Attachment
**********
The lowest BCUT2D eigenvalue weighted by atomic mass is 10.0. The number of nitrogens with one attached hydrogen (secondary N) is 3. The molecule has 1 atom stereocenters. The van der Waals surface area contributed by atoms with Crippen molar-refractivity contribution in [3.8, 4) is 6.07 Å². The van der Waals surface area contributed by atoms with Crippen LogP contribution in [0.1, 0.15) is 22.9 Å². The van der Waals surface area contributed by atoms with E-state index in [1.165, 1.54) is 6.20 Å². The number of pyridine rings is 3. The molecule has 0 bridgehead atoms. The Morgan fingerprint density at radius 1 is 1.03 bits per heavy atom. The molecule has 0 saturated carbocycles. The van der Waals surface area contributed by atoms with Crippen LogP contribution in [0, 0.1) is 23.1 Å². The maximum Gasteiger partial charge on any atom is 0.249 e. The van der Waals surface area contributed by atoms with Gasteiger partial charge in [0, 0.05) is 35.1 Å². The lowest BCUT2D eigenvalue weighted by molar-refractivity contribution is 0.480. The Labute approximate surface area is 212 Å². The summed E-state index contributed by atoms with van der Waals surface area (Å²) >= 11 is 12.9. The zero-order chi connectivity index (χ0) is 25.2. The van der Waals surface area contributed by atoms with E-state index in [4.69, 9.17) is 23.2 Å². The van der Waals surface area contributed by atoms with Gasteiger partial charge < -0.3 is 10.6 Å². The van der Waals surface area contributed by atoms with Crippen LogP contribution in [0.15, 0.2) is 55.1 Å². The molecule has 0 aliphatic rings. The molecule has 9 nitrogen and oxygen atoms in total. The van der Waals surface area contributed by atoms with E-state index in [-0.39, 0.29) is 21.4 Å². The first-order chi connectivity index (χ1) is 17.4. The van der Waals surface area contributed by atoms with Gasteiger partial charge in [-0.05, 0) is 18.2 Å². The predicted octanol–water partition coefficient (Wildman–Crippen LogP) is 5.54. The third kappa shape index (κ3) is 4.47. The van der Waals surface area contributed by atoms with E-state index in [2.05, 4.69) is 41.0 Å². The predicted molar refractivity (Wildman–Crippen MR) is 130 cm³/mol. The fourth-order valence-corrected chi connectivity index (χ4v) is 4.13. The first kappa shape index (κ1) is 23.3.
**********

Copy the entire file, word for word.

The lowest BCUT2D eigenvalue weighted by atomic mass is 10.0. The number of nitrogens with one attached hydrogen (secondary N) is 3. The molecule has 1 atom stereocenters. The van der Waals surface area contributed by atoms with Crippen molar-refractivity contribution in [3.8, 4) is 6.07 Å². The van der Waals surface area contributed by atoms with Crippen LogP contribution in [0.1, 0.15) is 22.9 Å². The van der Waals surface area contributed by atoms with E-state index in [1.165, 1.54) is 6.20 Å². The number of pyridine rings is 3. The molecule has 0 bridgehead atoms. The Morgan fingerprint density at radius 1 is 1.03 bits per heavy atom. The molecule has 0 saturated carbocycles. The van der Waals surface area contributed by atoms with Crippen LogP contribution in [0, 0.1) is 23.1 Å². The maximum Gasteiger partial charge on any atom is 0.249 e. The van der Waals surface area contributed by atoms with Gasteiger partial charge in [0, 0.05) is 35.1 Å². The lowest BCUT2D eigenvalue weighted by molar-refractivity contribution is 0.480. The Labute approximate surface area is 212 Å². The summed E-state index contributed by atoms with van der Waals surface area (Å²) >= 11 is 12.9. The zero-order chi connectivity index (χ0) is 25.2. The van der Waals surface area contributed by atoms with E-state index in [4.69, 9.17) is 23.2 Å². The van der Waals surface area contributed by atoms with Gasteiger partial charge < -0.3 is 10.6 Å². The van der Waals surface area contributed by atoms with Crippen LogP contribution in [0.15, 0.2) is 55.1 Å². The molecule has 0 aliphatic rings. The molecule has 9 nitrogen and oxygen atoms in total. The van der Waals surface area contributed by atoms with E-state index in [-0.39, 0.29) is 21.4 Å². The first-order chi connectivity index (χ1) is 17.4. The van der Waals surface area contributed by atoms with Gasteiger partial charge in [-0.05, 0) is 18.2 Å². The predicted octanol–water partition coefficient (Wildman–Crippen LogP) is 5.54. The third kappa shape index (κ3) is 4.47. The van der Waals surface area contributed by atoms with E-state index in [2.05, 4.69) is 41.0 Å². The predicted molar refractivity (Wildman–Crippen MR) is 130 cm³/mol. The fourth-order valence-corrected chi connectivity index (χ4v) is 4.13. The first kappa shape index (κ1) is 23.3.